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Donatoni, Franco (1927–2000) By Renaud, Mitch

DOI: 10.4324/9781135000356-REM560-1
Published: 09/05/2016
Retrieved: 24 April 2024, from


Composer and poet Franco Donatoni studied in Vienna before attending the Darmstadt summer music program, where he encountered Pierre Boulez and Karlheinz Stockhausen, among others. Donatoni took to the serial practices of Darmstadt but attempted to join them with John Cage’s project of separating the composer’s ego from the work of art. These encounters eventually led him to apply what he referred to as codes to found or borrowed material. In any given mature work, codes operate on multiple levels and control all musical parameters. His early experiments with codes, such as Etwas Ruhiger im Ausdruck (1967), aim for the creation of a work completely autonomous from its maker; however, Donatoni’s thinking gradually changed to acknowledge his role in the deployment of codes. Works like La souris sans sourire (1988) for string quartet demonstrate his self-defined joyous period, where he employed a wider range of materials. One of the clearest examples of his use of codes is his final piece Esa (In Cauda V) (2000), written for his student Esa-Pekka Salonen, which uses the musical spelling of Esa’s name and material from The Rite of Spring.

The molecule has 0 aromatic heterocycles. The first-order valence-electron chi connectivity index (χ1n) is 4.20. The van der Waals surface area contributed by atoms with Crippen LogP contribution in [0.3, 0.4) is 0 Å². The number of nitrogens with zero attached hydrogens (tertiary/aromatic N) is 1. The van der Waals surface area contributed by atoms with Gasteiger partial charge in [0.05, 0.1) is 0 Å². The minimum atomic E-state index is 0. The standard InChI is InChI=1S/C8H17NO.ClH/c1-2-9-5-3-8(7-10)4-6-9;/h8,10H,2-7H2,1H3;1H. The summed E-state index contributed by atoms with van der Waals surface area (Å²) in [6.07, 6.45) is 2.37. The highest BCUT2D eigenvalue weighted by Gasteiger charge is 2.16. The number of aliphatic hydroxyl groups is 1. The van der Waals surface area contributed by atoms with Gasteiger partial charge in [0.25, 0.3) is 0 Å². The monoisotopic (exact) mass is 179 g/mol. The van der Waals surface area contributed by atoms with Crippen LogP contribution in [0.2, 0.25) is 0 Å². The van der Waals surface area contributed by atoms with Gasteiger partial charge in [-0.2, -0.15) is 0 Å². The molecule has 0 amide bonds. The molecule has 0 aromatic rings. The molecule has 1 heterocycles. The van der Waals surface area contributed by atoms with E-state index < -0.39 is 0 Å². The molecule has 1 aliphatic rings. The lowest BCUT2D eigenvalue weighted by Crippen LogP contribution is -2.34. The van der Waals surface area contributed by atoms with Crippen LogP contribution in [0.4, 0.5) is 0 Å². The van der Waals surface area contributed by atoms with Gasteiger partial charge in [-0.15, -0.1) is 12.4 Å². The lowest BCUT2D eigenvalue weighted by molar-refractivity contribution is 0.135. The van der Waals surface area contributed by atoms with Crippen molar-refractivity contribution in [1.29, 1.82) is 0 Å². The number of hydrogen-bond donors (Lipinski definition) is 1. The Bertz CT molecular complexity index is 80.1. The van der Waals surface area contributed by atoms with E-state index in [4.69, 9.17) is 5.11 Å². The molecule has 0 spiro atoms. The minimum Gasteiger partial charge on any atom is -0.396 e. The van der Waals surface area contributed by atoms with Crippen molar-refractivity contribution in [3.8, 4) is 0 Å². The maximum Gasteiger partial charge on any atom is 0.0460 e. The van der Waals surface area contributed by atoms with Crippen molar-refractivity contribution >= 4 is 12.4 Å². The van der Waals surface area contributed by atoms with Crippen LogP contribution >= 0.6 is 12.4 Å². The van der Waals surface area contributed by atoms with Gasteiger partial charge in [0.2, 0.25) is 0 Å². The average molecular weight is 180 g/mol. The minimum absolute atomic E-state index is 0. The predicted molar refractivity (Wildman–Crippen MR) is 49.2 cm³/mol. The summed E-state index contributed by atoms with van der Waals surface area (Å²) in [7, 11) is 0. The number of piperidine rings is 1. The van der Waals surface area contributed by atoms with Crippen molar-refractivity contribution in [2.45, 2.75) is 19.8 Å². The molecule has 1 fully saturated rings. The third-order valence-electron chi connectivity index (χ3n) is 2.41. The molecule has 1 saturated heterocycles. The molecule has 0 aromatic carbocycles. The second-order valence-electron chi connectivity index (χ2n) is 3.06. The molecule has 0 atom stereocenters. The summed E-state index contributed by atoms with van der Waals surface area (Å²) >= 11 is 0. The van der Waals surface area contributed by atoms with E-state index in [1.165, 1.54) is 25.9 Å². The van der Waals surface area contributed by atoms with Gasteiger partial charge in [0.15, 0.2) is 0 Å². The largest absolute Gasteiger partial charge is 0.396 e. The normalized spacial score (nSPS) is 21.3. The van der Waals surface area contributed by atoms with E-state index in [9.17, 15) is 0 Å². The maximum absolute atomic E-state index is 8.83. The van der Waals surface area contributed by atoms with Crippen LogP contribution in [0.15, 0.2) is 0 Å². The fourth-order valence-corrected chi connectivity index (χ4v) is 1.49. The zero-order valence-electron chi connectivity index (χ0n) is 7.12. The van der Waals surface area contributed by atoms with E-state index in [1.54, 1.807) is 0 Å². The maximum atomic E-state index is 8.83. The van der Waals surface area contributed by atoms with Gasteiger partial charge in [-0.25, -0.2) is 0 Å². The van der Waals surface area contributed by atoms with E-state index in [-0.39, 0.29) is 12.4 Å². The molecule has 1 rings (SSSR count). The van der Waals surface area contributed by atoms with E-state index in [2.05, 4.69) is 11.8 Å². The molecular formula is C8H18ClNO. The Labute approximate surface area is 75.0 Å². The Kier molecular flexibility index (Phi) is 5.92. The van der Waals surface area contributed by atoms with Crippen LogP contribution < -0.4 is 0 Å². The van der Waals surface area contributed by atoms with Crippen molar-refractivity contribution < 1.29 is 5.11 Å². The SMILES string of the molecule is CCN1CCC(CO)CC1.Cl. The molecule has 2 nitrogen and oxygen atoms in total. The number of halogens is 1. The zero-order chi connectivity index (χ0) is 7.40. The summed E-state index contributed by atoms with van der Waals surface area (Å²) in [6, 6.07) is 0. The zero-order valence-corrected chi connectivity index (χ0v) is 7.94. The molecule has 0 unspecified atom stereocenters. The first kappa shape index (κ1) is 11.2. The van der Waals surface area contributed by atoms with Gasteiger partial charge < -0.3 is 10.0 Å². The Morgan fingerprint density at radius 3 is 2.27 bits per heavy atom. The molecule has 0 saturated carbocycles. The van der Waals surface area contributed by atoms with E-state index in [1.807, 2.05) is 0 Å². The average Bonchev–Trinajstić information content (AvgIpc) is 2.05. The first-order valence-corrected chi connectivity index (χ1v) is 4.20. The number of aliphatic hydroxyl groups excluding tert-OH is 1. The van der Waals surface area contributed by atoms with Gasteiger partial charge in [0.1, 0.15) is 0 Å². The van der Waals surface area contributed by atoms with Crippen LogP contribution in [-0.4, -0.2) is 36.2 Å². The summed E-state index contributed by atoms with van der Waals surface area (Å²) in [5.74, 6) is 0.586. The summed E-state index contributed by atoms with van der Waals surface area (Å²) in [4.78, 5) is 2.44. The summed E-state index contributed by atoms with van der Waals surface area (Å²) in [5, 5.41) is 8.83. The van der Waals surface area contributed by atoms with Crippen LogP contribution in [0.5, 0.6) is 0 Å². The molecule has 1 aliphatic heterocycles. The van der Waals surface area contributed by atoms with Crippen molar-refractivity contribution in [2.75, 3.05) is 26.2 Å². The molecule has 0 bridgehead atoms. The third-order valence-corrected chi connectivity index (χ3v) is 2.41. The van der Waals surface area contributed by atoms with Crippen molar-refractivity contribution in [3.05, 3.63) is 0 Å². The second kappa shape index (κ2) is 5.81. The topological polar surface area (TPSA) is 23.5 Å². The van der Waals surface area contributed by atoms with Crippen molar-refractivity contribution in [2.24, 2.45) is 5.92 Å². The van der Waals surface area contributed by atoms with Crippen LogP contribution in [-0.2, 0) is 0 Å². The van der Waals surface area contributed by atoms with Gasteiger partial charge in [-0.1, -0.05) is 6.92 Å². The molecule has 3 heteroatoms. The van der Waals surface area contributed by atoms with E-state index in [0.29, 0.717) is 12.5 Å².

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Renaud, Mitch. Donatoni, Franco (1927–2000). Routledge Encyclopedia of Modernism, Taylor and Francis,

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